Planning Tip: If either of you work for a company that offers a cafeteria plan or flexible savings account you can elect to put up to $2,500 for dependent care if filing separately. It’s normally $5,000 but since you are filing separately you get half. If your spouse works for a company that also has the same option then you can do another $2,500.

If you own a dental practice then you won’t have the ability to have a cafeteria plan or FSA for yourself since you are the owner.

2.Student Loan Deductions

The student loan deduction is $2500 if your adjusted income is less than $130,000 filing MFJ. If you file as MFS you are not eligible for this deduction on either MFS tax returns.   

This deduction is a bit of a marriage penalty as is. If you were both single and within the income limits you would both be able to take a $2500 tax deduction. However when married there is only one $2500 deduction as is regardless of whether you both have loans and are paying interest or not. Seems unfair.  

What we find is many Dentists are already phased out of taking this deduction due to their income so this may not even affect the decision. 

MFJ: $2500 Deduction (Maybe)
MFS: $0

3.Qualified Business Income Deduction: QBI

This could be one of the biggest factors for a Dentist, Optometrist or Physician that owns their own practice and/ or has self-employment income.  

Under current law there is a 20% tax deduction on your qualified business income if you see patients and earn under certain thresholds.  

Married Filing Jointly QBI Income         < $321,400 Eligible for up to 20% Deduction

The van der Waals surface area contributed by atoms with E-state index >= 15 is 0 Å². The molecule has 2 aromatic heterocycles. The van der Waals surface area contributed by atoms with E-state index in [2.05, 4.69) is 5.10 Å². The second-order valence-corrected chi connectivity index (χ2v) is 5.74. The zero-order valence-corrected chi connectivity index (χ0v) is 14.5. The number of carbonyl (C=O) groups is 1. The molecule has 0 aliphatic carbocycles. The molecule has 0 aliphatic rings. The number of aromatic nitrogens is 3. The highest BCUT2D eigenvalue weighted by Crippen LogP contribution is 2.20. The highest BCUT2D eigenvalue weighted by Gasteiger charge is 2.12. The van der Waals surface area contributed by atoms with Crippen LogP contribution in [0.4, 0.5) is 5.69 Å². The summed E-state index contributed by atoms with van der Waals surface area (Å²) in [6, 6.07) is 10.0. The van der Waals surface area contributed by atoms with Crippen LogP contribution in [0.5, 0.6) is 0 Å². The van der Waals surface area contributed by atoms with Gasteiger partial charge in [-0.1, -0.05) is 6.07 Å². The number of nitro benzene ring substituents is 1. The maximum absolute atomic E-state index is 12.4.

Married Filing Separately QBI Income  < $160,700 Eligible for up to 20% Deduction

Let’s say that you have a dental practice that is an S-Corp. Your total income is $300,000 and your spouse stays at home. Your spouse has $200,000 in student loans so you are thinking about filing separately to lower her student loan payment. Your income is made up of a salary of $150,000 and K-1 profits from your practice of $150,000.  

MFJ: $30,000 Tax Deduction
MFS: $0 Tax Deduction (Over income limits)

For more info about the QBI, check out: 20% Tax Deduction for Practice Owners

4. Married Filing Separately Tax Credit Reduction

Many Credits are reduced to 50% or split between the two of you

  • Child Tax Credit
    This gets reduced to 50% for each of you to take on your separate returns.
  • Standard Deduction or Itemized Deduction
    • If either of you claim the standard deduction, then both of you must claim the standard deduction and the same for itemized deductions.  They are split between the two returns. 

If you take the standard deduction which is $24,400 for a married couple, it is split to $12,200 for each of you on your returns. If one of you had no income then you are essentially losing a $12,200 deduction.